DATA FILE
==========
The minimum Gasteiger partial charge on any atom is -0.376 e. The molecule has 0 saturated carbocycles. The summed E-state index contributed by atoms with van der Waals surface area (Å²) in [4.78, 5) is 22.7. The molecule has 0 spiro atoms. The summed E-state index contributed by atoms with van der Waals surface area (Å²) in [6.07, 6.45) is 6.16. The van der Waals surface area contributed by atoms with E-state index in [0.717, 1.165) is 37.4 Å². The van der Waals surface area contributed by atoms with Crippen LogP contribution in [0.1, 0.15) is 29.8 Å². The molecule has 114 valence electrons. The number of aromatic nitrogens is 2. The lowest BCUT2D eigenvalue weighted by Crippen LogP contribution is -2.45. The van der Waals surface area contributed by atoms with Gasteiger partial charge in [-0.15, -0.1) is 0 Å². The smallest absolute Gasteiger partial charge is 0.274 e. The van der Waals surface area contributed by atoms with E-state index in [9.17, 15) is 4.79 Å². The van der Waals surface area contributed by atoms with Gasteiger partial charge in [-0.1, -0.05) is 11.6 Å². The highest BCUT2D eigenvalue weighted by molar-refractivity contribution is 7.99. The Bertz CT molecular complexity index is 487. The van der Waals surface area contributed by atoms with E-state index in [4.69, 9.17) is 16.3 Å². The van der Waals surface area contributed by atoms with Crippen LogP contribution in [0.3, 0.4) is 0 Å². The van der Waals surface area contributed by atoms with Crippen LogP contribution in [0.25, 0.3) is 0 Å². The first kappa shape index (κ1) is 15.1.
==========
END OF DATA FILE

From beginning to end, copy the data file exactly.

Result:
The minimum Gasteiger partial charge on any atom is -0.376 e. The molecule has 0 saturated carbocycles. The summed E-state index contributed by atoms with van der Waals surface area (Å²) in [4.78, 5) is 22.7. The molecule has 0 spiro atoms. The summed E-state index contributed by atoms with van der Waals surface area (Å²) in [6.07, 6.45) is 6.16. The van der Waals surface area contributed by atoms with E-state index in [0.717, 1.165) is 37.4 Å². The van der Waals surface area contributed by atoms with Crippen LogP contribution in [0.1, 0.15) is 29.8 Å². The molecule has 114 valence electrons. The number of aromatic nitrogens is 2. The lowest BCUT2D eigenvalue weighted by Crippen LogP contribution is -2.45. The van der Waals surface area contributed by atoms with Gasteiger partial charge in [-0.15, -0.1) is 0 Å². The smallest absolute Gasteiger partial charge is 0.274 e. The van der Waals surface area contributed by atoms with E-state index in [9.17, 15) is 4.79 Å². The van der Waals surface area contributed by atoms with Gasteiger partial charge in [-0.1, -0.05) is 11.6 Å². The highest BCUT2D eigenvalue weighted by molar-refractivity contribution is 7.99. The Bertz CT molecular complexity index is 487. The van der Waals surface area contributed by atoms with E-state index in [4.69, 9.17) is 16.3 Å². The van der Waals surface area contributed by atoms with Crippen LogP contribution in [0.3, 0.4) is 0 Å². The van der Waals surface area contributed by atoms with Crippen LogP contribution in [0.25, 0.3) is 0 Å². The first kappa shape index (κ1) is 15.1.